U.S. Fulbright

Plasma Fused Cultures in South Korea

August 17, 2015
Nathan Taylor

Nathan Taylor, 2013-2014, South Korea (third from right), with his lab coworkers, visiting scholars from Germany in Bukchon Hanok Village in Seoul, South Korea

Prior to my experience as a Fulbright Student, I had almost no connection to South Korea. Before my Fulbright grant, I had been working on my Ph.D. at Drexel University in Philadelphia for the last five years and had never lived outside of my home state of Pennsylvania for any appreciable amount of time. The only tie that I had to South Korea was my research interests and a passion for learning about different cultures. I was introduced the Plasma Bioscience Research Center (PBRC) at Kwangwoon University by my research adviser at Drexel, so I advise any potential applicants to reach out to their advisors for connections as well. After receiving the fellowship, I spent 10 months living and working in Seoul, South Korea.

The people I met in South Korea were some of the most hospitable people that I have ever had the privilege of knowing. From my very first day, I was treated better than I could have imagined. The day that I landed, I was taken from the airport to my house and minutes later (after a 23 hour trip without a shower), went to a dinner with all of the lab members I would be working with and a visiting lab team from Japan. It was quite jarring, but they wanted to make sure that I was introduced as soon as possible and included in the event that was happening.

I did not know it at the time, but this kind of affair was very common. Almost every week the entire lab would go out to dinner together and visitors from around the world would often come to Kwangwoon to present and collaborate. Professor Choi, the head of PBRC, believes very highly in collaboration and spending time together inside and outside of the lab. Thanks to him, I built a strong relationship with my coworkers and met many interesting people. I learned that this interest in involvement outside of work is very common in the Korean working environment and people have varying opinions on it.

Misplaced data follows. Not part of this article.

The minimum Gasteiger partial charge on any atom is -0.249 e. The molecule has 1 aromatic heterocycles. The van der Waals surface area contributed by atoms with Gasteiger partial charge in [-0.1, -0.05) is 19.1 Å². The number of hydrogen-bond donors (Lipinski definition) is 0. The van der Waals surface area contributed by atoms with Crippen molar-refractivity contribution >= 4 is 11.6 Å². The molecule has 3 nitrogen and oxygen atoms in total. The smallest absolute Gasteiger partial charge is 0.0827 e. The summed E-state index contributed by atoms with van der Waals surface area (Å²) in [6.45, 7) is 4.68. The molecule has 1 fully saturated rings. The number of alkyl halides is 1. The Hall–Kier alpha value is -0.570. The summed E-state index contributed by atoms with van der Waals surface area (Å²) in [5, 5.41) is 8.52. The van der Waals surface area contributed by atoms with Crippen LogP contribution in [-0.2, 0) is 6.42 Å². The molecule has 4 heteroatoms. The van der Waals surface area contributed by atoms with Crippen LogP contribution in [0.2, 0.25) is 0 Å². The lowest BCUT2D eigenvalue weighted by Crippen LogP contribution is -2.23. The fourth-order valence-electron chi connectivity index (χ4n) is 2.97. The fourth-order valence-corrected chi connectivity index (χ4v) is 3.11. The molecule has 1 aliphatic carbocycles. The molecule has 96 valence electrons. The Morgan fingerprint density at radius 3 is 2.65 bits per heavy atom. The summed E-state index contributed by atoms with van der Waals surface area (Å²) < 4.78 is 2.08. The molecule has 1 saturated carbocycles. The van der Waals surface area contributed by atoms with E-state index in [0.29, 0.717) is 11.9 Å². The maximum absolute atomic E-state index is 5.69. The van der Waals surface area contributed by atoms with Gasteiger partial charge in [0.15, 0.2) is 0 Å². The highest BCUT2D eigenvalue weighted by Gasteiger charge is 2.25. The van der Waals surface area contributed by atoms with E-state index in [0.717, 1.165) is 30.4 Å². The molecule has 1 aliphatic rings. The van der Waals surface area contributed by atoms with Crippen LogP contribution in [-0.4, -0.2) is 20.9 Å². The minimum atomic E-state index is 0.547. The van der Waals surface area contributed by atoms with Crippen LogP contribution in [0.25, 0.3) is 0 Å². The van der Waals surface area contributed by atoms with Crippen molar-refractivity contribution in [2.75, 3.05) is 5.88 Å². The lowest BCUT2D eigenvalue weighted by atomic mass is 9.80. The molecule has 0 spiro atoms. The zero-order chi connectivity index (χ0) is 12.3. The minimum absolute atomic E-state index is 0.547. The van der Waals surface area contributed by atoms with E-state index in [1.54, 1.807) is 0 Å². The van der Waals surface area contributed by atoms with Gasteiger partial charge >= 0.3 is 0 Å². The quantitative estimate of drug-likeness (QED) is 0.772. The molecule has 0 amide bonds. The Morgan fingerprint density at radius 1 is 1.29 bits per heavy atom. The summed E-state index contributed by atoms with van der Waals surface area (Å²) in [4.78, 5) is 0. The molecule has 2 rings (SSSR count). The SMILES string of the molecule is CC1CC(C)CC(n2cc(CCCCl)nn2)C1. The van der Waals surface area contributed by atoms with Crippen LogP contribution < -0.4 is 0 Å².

My research project was to explore the effects of electric plasma on the normal and cancerous skin cells. Before going to South Korea, I had never done any work with living cells since I was a mechanical engineer. The professors and students worked closely with me and teach me the methods that they used to treat the cells and quantify the results. I learned a lot about the methods and was able to share my knowledge related to engineering since they were mostly physicists and biologists.

I believe that the collaboration between PBRC and myself improved the mutual understanding of our research efforts and our cultures. The friendships that I built with my coworkers and others may have been one of the most important benefits of my Fulbright grant because I now have a strong understanding of not just Korean people, but also many other international students also studying at Kwangwoon. It is likely that the relationships that I built will continue for the foreseeable future and create even more successful collaborations.

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